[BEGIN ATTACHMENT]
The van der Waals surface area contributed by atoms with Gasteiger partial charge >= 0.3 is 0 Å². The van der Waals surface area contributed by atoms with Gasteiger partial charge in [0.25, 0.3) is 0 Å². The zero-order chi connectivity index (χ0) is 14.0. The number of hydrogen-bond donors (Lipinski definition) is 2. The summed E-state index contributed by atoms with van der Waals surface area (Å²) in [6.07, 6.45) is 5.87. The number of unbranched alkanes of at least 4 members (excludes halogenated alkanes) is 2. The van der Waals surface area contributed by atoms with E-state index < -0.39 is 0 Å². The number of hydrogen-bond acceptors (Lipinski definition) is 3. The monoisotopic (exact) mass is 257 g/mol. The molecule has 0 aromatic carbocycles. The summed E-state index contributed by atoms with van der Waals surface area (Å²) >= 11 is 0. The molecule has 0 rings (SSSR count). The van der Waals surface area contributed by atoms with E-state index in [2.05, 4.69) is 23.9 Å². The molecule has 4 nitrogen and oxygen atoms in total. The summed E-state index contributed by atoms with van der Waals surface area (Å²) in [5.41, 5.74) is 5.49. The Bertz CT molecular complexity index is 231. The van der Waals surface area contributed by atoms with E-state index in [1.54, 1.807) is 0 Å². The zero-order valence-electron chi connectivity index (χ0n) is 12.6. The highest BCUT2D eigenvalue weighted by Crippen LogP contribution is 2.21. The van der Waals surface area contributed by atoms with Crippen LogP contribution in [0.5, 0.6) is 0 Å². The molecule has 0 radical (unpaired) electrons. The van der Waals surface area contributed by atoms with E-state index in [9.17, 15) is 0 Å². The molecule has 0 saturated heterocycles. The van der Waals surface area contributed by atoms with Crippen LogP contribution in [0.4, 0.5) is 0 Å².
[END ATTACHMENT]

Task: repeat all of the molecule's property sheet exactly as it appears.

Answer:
The van der Waals surface area contributed by atoms with Gasteiger partial charge >= 0.3 is 0 Å². The van der Waals surface area contributed by atoms with Gasteiger partial charge in [0.25, 0.3) is 0 Å². The zero-order chi connectivity index (χ0) is 14.0. The number of hydrogen-bond donors (Lipinski definition) is 2. The summed E-state index contributed by atoms with van der Waals surface area (Å²) in [6.07, 6.45) is 5.87. The number of unbranched alkanes of at least 4 members (excludes halogenated alkanes) is 2. The van der Waals surface area contributed by atoms with E-state index < -0.39 is 0 Å². The number of hydrogen-bond acceptors (Lipinski definition) is 3. The monoisotopic (exact) mass is 257 g/mol. The molecule has 0 aromatic carbocycles. The summed E-state index contributed by atoms with van der Waals surface area (Å²) >= 11 is 0. The molecule has 0 rings (SSSR count). The van der Waals surface area contributed by atoms with E-state index in [2.05, 4.69) is 23.9 Å². The molecule has 4 nitrogen and oxygen atoms in total. The summed E-state index contributed by atoms with van der Waals surface area (Å²) in [5.41, 5.74) is 5.49. The Bertz CT molecular complexity index is 231. The van der Waals surface area contributed by atoms with E-state index in [1.54, 1.807) is 0 Å². The zero-order valence-electron chi connectivity index (χ0n) is 12.6. The highest BCUT2D eigenvalue weighted by Crippen LogP contribution is 2.21. The van der Waals surface area contributed by atoms with Crippen LogP contribution in [0.5, 0.6) is 0 Å². The molecule has 0 radical (unpaired) electrons. The van der Waals surface area contributed by atoms with E-state index in [9.17, 15) is 0 Å². The molecule has 0 saturated heterocycles. The van der Waals surface area contributed by atoms with Crippen LogP contribution in [0.4, 0.5) is 0 Å².